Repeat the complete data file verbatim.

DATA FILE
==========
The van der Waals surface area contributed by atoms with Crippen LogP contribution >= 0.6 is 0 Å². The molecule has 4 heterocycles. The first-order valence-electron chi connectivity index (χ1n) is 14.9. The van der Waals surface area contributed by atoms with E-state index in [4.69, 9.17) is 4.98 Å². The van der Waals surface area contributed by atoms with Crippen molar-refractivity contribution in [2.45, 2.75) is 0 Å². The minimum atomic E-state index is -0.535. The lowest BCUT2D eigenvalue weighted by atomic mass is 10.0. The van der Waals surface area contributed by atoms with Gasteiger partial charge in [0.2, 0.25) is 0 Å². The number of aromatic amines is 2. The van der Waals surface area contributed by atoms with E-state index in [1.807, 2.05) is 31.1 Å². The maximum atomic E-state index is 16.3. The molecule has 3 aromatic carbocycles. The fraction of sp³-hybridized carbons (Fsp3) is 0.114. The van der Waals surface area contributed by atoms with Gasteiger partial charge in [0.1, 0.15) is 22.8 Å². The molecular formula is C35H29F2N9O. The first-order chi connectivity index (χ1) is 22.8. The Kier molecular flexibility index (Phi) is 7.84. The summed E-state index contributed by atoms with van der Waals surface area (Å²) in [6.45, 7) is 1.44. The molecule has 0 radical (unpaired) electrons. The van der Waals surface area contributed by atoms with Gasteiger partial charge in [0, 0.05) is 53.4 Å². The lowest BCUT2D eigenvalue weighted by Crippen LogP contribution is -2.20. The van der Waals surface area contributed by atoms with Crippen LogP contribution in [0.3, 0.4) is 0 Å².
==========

The van der Waals surface area contributed by atoms with Crippen LogP contribution >= 0.6 is 0 Å². The molecule has 4 heterocycles. The first-order valence-electron chi connectivity index (χ1n) is 14.9. The van der Waals surface area contributed by atoms with E-state index in [4.69, 9.17) is 4.98 Å². The van der Waals surface area contributed by atoms with Crippen molar-refractivity contribution in [2.45, 2.75) is 0 Å². The minimum atomic E-state index is -0.535. The lowest BCUT2D eigenvalue weighted by atomic mass is 10.0. The van der Waals surface area contributed by atoms with Gasteiger partial charge in [0.2, 0.25) is 0 Å². The number of aromatic amines is 2. The van der Waals surface area contributed by atoms with E-state index in [1.807, 2.05) is 31.1 Å². The maximum atomic E-state index is 16.3. The molecule has 3 aromatic carbocycles. The fraction of sp³-hybridized carbons (Fsp3) is 0.114. The van der Waals surface area contributed by atoms with Gasteiger partial charge in [0.1, 0.15) is 22.8 Å². The molecular formula is C35H29F2N9O. The first-order chi connectivity index (χ1) is 22.8. The Kier molecular flexibility index (Phi) is 7.84. The summed E-state index contributed by atoms with van der Waals surface area (Å²) in [6.45, 7) is 1.44. The molecule has 0 radical (unpaired) electrons. The van der Waals surface area contributed by atoms with Gasteiger partial charge in [0, 0.05) is 53.4 Å². The lowest BCUT2D eigenvalue weighted by Crippen LogP contribution is -2.20. The van der Waals surface area contributed by atoms with Crippen LogP contribution in [0.3, 0.4) is 0 Å².